Tag Archives: costumes

Fat Tuesday 2020 – Costumes!

Fat Tuesday – Mardi Gras in French – splits the city into parade-goers and costumers. Parade-goers attend the Krewe of Zulu and Krewe of Rex parades. Diehards stay for the long procession of truck parades – basic floats with no bands or dancers.

We’re costumers. Fat Tuesday ties with the Mardi Gras Indians’ Super Sunday for my favorite day for photos. Continue reading

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Pontchartrain & Choctaw Parades 2020

After 3 parades Friday night, Saturday was a 5-parade day starting with  the Krewe of Pontchartrain. The weather couldn’t have been more glorious for parading – 65, crisp and sunny – which made for thick crowds along St.Charles. The Big Easy Rollergirls led the way for school bands, dancers, baton twirlers, pom girls and plenty of floats. Tulane University’s band dazzled with lofty high-kicks. Continue reading

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Fat Tuesday – Costumes!

Mardi Gras (French for Fat Tuesday) splits the city into 2 main groups – parade-goers and costumers. The Krewe of Zulu starts the day of parades, followed by regal Krewe of Rex, then a long procession of truck parades – just floats, no bands or dancers.

We’re costumers so we headed to the Marigny to dive into the wackiness. There were group costumes including many clusters of Ruth Bader Ginsburgs. Trump wall interpretations were also popular. There were even 2 last suppers. The most popular costume was a blind referee or anything related to penalty flags. Continue reading

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Mardi Gras = Fat Tuesday

Mardi Gras (Fat Tuesday in French) effectively splits the city into 2 groups – parade-goers and costumers. The fabulous and feathered Krewe of Zulu starts the parades with an early morning roll across the city. We caught the beginning floats, but closer to the end of the route when they’d already been going for hours. Spike Lee handed out beads as did an entire float of Saints.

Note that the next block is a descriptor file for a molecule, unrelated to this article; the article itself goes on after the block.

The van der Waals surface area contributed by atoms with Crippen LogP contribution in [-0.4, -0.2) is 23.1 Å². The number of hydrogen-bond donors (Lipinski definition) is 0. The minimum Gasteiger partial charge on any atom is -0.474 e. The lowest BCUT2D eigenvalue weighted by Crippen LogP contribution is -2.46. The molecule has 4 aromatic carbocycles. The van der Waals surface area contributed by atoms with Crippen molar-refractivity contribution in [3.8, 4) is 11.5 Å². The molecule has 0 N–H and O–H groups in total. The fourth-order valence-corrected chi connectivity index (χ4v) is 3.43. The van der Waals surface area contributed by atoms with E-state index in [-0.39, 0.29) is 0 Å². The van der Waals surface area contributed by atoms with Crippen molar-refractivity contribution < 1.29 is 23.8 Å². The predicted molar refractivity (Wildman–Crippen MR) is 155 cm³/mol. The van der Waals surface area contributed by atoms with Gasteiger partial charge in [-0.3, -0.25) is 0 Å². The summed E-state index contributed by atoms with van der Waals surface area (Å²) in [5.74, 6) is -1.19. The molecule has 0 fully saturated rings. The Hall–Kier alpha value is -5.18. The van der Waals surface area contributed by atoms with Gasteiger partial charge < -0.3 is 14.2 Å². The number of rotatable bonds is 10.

We’re costumers so we left early and headed into the French Quarter so my husband could become a wrestling taco. Continue reading

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Mardi Gras 2017 Wrap-Up

We’ve heard it a lot in the last few days – this was the best Carnival (Mardi Gras season) in years. In fairness, a lot of it had to do with the extraordinarily wonderful weather. After the 50 degree rain-soaked Krewe of Cleopatra parade,  most days were 70-80 and sunny with breezes. This year, I danced in 3 parades with the Pussyfooters. We were excited to debut our super-hero-inspired capes and signature pink corsets at the Cleopatra parade but mostly ended up covered in dripping-wet plastic sacks. That said, the crowds kept us inspired. Carnival parades are like a perpetual motion machine. The paraders bring energy to the crowds and the crowds bring energy to the paraders.

Though routines are set, each year I get to do new things at Mardi Gras and have new experiences. Continue reading

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Mardi Gras Is Coming!

Every year, just as the rest of the nation is winding down after the 1-2-3 punch of Thanksgiving-Christmas/Hanukkah-New Year’s, we in New Orleans are just getting started. The festivities begin on Twelfth Night with the Phunny Phorty Phellows riding the streetcar down St. Charles, heralding the start of Carnival season. The night is also Joan of Arc’s birthday which is celebrated with a parade through the French Quarter. Though not everyone attends events that day, most offices (and many homes) commemorate the season with King Cake. In the last few years, King Cake has become the focus of parties with people bringing cakes from their favorite bakeries and sampling them all.

In our home, Twelfth Night’s passing means turning the Saints’ Who Dat wreath into a Mardi Gras wreath and switching the tree decorations from Christmas to Carnival. Continue reading

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Mardi Gras Museum of Costumes & Culture

I was delighted to attend the opening of Carl Mack’s Mardi Gras Museum of Costumes & Culture this weekend. It was the perfect way to kick off the first day of Carnival, especially since they had plenty of King Cake on hand. The walls displayed vibrant photos, mostly by Carlos Gonzalez, celebrating the year-round costuming culture of New Orleans. There were even a couple of photos from our wedding in a display book. I especially enjoyed when the photos were placed next to the actual costumes they captured.

The fancifully displayed costumes are the real stars of the show. The majority come from the personal collection of Carl Mack Continue reading

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